Saturday, April 14, 2012

Are Equality and Prosperity Less Strange Bedfellows than Once Assumed?

An interesting post from the messiah of coffee-shop liberals everywhere, Paul Krugman, puts forward the argument that recent history in South America may show that governments can combat inequality and have more success increasing economic growth than other countries. Conventional economic wisdom tells us that equity is, by and large, a trade-off with growth rates, and that inequality is a byproduct of swifter growth. Krugman's argument is that the past decade in South America, where leftist countries have grown at substantially higher rates, at the very least questions this (He does all of this by using graphs comparing changes in Gini coefficients, a simple measure of economic inequality, to GDP growth).

Krugman does concede that it's difficult to compare the experiences of relatively developing economies to ones like the US. He also, I think, misses the point about the advantage of these countries being able to produce energy relatively cheaply (Venezuela is oil-rich, and Brazil is the only country in the world with a sustainable method of producing biofuel). Nonetheless, there is something to consider here.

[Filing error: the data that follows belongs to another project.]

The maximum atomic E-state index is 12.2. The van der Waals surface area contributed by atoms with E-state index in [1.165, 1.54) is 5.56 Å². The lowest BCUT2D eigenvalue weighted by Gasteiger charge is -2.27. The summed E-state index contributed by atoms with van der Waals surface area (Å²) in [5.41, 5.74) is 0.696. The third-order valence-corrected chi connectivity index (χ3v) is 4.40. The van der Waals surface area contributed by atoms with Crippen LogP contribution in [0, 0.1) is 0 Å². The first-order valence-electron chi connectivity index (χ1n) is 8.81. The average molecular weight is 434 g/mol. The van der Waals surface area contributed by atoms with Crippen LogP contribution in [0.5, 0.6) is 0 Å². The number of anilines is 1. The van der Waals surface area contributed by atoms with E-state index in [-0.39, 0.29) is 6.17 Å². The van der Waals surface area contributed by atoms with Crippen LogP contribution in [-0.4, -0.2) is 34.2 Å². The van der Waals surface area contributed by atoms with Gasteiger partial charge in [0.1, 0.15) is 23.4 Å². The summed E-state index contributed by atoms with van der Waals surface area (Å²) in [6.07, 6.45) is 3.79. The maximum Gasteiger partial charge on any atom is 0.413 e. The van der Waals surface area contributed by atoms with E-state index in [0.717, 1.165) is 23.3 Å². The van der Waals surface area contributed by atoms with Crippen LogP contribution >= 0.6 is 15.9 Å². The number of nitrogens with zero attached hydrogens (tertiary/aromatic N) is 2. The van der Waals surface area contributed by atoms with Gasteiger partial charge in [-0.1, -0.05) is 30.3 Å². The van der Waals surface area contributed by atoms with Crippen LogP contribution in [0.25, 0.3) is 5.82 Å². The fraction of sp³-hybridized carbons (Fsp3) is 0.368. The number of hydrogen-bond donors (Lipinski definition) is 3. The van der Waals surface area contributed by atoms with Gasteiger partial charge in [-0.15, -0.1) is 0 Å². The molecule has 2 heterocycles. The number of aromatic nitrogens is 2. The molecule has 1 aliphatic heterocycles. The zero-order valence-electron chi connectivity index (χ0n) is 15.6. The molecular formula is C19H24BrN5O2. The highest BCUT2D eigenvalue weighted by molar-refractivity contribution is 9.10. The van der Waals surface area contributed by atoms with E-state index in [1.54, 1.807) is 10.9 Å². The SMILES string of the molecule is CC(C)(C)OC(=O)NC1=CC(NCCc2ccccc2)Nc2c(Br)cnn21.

The general argument I would make is that economic inequality, at larger margins, impedes the development of human capital in the long-run. I think this is becoming increasingly more important as the world digitizes many fields, notably manufacturing, crowding out jobs for untrained labor. Success is not just absolute, but also relative, and an economically divided America means a lot more than an economically divided America (relying on Yoda-speak there, I know.) There are vital ethical arguments for reducing economic inequality as well, but tossing aside my bleeding-heart for a minute, I think this is something important. When we speak of reducing economic inequality, we also speak of providing a more equal playing-field for the next generation. This playing-field will have concrete benefits going forward, chief among them reducing divisions in ability, presumably leading to nations more willing to work together for the greater good.

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